Russian Prime Minister Vladimir Putin sees little scope for cooperation with the leaders of opposition protests because they lack ideas and many are uncharismatic “zeroes,” his spokesman said on Monday.
Dmitry Peskov’s comments signaled there is little chance of Putin offering an olive branch to his opponents by bringing them into government in response to the biggest protests against his domination of Russia since he rose to power 12 years ago.
The protests have faded since Putin was elected president on March 4, but the opposition plans a “march of the millions” on May 6, the day before he starts a six-year term after four years as prime minister and an earlier spell as president from 2000 to 2008.
“It is difficult to hold dialogue with people who have an unconstructive position and proceed from the principle of nihilism,” Peskov said in an interview. “To be able to discuss something, you have to have something on the agenda to discuss. That something cannot be only negative.”
“When they started being shown on television, it became clear that they are not interesting,” he added. “Many of them are zeroes. They have no political charisma and no political slogans to rally people behind them.”
Asked about one of the main opposition leaders, Alexei Navalny, Peskov said he had “extremist” leanings.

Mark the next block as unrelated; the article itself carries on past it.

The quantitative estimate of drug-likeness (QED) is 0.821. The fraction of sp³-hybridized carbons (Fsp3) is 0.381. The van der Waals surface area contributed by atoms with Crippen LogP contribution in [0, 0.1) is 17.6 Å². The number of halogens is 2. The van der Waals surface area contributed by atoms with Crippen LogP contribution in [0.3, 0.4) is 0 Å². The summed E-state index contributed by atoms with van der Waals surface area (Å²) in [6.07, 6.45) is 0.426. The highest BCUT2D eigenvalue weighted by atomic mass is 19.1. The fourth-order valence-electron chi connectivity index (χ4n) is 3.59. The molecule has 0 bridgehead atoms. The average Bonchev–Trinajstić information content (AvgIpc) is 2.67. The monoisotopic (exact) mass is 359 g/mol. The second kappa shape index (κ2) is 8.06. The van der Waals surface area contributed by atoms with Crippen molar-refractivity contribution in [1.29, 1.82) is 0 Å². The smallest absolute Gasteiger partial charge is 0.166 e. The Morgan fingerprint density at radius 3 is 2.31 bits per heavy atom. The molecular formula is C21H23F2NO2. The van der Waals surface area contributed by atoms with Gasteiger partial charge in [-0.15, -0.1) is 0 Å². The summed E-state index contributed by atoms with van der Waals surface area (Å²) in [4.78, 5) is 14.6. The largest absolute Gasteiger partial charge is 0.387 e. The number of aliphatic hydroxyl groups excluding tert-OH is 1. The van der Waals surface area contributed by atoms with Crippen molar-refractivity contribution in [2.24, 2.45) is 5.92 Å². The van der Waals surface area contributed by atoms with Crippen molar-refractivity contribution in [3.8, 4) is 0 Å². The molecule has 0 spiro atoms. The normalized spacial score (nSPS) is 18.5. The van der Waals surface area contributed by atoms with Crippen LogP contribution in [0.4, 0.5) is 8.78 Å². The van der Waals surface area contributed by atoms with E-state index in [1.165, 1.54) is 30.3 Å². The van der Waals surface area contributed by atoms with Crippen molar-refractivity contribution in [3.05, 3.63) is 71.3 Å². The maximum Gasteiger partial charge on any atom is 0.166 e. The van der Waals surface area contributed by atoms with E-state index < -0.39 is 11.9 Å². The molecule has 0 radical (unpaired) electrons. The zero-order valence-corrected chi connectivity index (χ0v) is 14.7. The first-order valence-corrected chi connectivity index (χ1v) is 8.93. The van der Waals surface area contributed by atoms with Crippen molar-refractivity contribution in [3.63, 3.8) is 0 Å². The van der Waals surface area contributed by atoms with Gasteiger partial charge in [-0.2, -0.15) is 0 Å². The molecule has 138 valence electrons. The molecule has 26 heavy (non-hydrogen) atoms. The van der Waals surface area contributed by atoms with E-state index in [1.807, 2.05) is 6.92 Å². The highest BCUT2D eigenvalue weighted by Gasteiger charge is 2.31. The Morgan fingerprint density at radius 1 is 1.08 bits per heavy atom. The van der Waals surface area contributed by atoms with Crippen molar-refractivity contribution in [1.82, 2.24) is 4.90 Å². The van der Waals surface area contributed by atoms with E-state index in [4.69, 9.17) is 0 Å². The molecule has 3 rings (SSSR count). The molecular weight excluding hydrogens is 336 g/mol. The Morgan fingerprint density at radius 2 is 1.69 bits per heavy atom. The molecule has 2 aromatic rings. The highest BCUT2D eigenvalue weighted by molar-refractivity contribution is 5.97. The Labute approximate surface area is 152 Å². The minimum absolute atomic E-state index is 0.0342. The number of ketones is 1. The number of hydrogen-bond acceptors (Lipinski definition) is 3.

He indicated that Putin was aware of a change in society since the start of rallies that have mostly involved middle-class protesters in big cities, but did not say whether or how this might affect policy.
“He [Putin] has repeatedly said he is pleased that civil society is growing and developing in Russia ... Society is maturing. Discussions are going on and some of them will find their way into politics,” Peskov said, but gave no details.
Putin will reshuffle the government after he takes office, but has not said who will serve under Russian President Dmitry Medvedev, the ally with whom he is swapping jobs. He has not ruled out bringing in opposition politicians.
Boris Nemtsov, a liberal politician who helped organize protests that were initially sparked by public anger over alleged electoral fraud, dismissed Peskov’s criticisms.
“We do not rule out dialogue. They are the ones who do not want dialogue. Putin has shown this by his own behavior,” Nemtsov said by telephone. “These gentlemen are afraid of dialogue and are not ready for it. They are so arrogant and stupid that the only chance for dialogue to take place is to increase the pressure through protests. We have to force them.”
Nemtsov said the opposition’s demands included the abolition of political censorship, registration of opposition parties, permission for genuine opposition leaders to run for president, fair elections, the free election of governors and mayors, an independent judiciary, reform of the security services and the release of people they consider political prisoners.
Putin has offered some concessions, such as pushing through parliament a law easing rules on the registration of political parties and restoring the election of governors, who until now have been directly appointed by the Kremlin.
The opposition has dismissed these as token changes that do little to relax the Kremlin’s domination of politics.
Putin said soon after protests began in December last year that he was ready for talks, but has not met the demonstrators, although Medvedev has had talks with some of the opposition leaders.